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Network Security Best  Practices for Mobile Business
June 24th, 2016

Network Security Best Practices for Mobile Business

Bill Gaskill

Smartphones are becoming a new norm in the workplace. With the bring-your- own-device (BYOD) policy becoming commonplace at many companies, inevitably there are going to be new security issues. BYOD b...

Smartphones are becoming a new norm in the workplace. With the bring-your- own-device (BYOD) policy becoming commonplace at many companies, inevitably there are going to be new security issues. BYOD brings with it the possibility of sensitive information being available on several personal devices. You need to plan and implement appropriate network security practices for your mobile business.


Malware is a term that describes intrusive software like a virus that can enter the network and damage the contents. Mobile operating systems are quickly becoming targets for this type of attack. Smartphones and tablets that employees use to connect to the office network should have anti-malware installed.

Make sure your company policy addresses this issue before you initiate a BYOD policy.


Security testing firms exist and can perform penetration testing on mobile devices used in the workplace. These tests will determine how easy it would be for a hacker to enter your network, and if there are issues regarding the security of the network through mobile devices.

These testing companies can offer solutions for any weaknesses they detect. Hiring a firm to audit mobile security at least is something you should consider as part of your overall IT strategy.

VPNs (Virtual Private Networks)

Wireless communications are usually more vulnerable to interception than systems connected through Ethernet. Hence, you need to consider another way to protect your wireless mobile devices.

You can install VPNs on mobile devices used for company purposes. Mobile devices used to access remote desktops or other services will be protected by a strong encryption provided by the VPN, as well as logged, managed, and authenticated by your IT section.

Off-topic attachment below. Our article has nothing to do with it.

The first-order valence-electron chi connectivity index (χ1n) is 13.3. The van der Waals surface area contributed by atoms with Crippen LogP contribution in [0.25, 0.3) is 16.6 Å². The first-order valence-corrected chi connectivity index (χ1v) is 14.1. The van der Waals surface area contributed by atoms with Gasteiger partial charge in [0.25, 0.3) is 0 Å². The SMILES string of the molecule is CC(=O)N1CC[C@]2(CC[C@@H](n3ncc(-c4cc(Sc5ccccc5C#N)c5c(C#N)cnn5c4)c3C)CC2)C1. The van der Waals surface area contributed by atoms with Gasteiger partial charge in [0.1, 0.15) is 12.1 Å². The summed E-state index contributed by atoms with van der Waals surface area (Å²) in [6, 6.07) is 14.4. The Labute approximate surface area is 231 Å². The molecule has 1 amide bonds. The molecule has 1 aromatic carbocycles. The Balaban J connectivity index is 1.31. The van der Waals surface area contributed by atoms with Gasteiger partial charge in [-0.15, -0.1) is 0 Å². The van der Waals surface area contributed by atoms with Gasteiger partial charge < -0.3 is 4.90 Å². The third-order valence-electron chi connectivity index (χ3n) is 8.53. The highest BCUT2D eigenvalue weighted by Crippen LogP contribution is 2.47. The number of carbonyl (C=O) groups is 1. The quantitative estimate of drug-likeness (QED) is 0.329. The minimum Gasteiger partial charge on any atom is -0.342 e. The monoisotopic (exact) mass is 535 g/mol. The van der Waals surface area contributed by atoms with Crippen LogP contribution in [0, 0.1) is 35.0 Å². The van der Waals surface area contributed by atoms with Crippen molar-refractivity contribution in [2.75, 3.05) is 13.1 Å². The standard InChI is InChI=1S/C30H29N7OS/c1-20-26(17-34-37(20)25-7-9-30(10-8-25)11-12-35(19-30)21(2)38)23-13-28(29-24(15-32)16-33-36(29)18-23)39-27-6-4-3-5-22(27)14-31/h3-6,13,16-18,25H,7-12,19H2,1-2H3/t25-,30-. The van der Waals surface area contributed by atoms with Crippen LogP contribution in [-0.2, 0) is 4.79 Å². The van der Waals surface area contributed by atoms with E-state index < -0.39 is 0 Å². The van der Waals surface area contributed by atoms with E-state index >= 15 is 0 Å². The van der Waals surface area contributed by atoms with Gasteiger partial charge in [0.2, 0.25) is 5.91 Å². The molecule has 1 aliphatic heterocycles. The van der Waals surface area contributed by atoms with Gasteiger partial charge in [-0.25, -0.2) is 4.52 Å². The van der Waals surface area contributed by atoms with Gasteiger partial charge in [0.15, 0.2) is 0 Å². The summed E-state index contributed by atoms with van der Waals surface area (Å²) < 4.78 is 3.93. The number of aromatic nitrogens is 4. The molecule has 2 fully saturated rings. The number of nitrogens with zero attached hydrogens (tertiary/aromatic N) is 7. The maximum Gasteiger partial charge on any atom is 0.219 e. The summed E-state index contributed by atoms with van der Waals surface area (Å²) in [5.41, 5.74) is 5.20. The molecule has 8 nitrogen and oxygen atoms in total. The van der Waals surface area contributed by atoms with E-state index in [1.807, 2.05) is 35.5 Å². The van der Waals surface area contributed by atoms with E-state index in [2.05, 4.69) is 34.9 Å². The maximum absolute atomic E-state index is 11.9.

Bluetooth can create an unsecured wireless network. Ensure that when Bluetooth is not in use, it is disabled. Take appropriate steps to minimize the risk of Bluetooth use in the office. Require that all employees configure mobile devices so that Bluetooth is not active or discoverable when not in use.


Letting a device fall into the wrong hands is the best way to ensure a network security breach for mobile business. Password protection, in the absence biometric security, is a necessity.

Ensure that all employees not only use strong passwords but also change them at a minimum monthly. Also, consider programming auto-erase after a certain number of failed login attempts.


Creating special gateways specifically for use by mobile users can minimize what information is accessible on a mobile network and help eliminate the potential for data loss.

These gateways can have their own firewalls and security controls that are separate from the office network. This provides protection for both networks while at the same time creating a gap between them to minimize the data loss on your servers in the event of a virus.

Block third-party software

Prevent the unintentional installation of dangerous software by prohibiting third-party software installation on mobile devices. By implementing a remote virtual work environment, the chances of third-party software problems are minimized.

Final comments

Keeping your mobile office safe takes some forethought and planning. Raising employee awareness, combined with instituting appropriate mobile business security practices, will ensure that your enterprise can utilize all the benefits of a mobile office without increasing your risk of cyber hacking.

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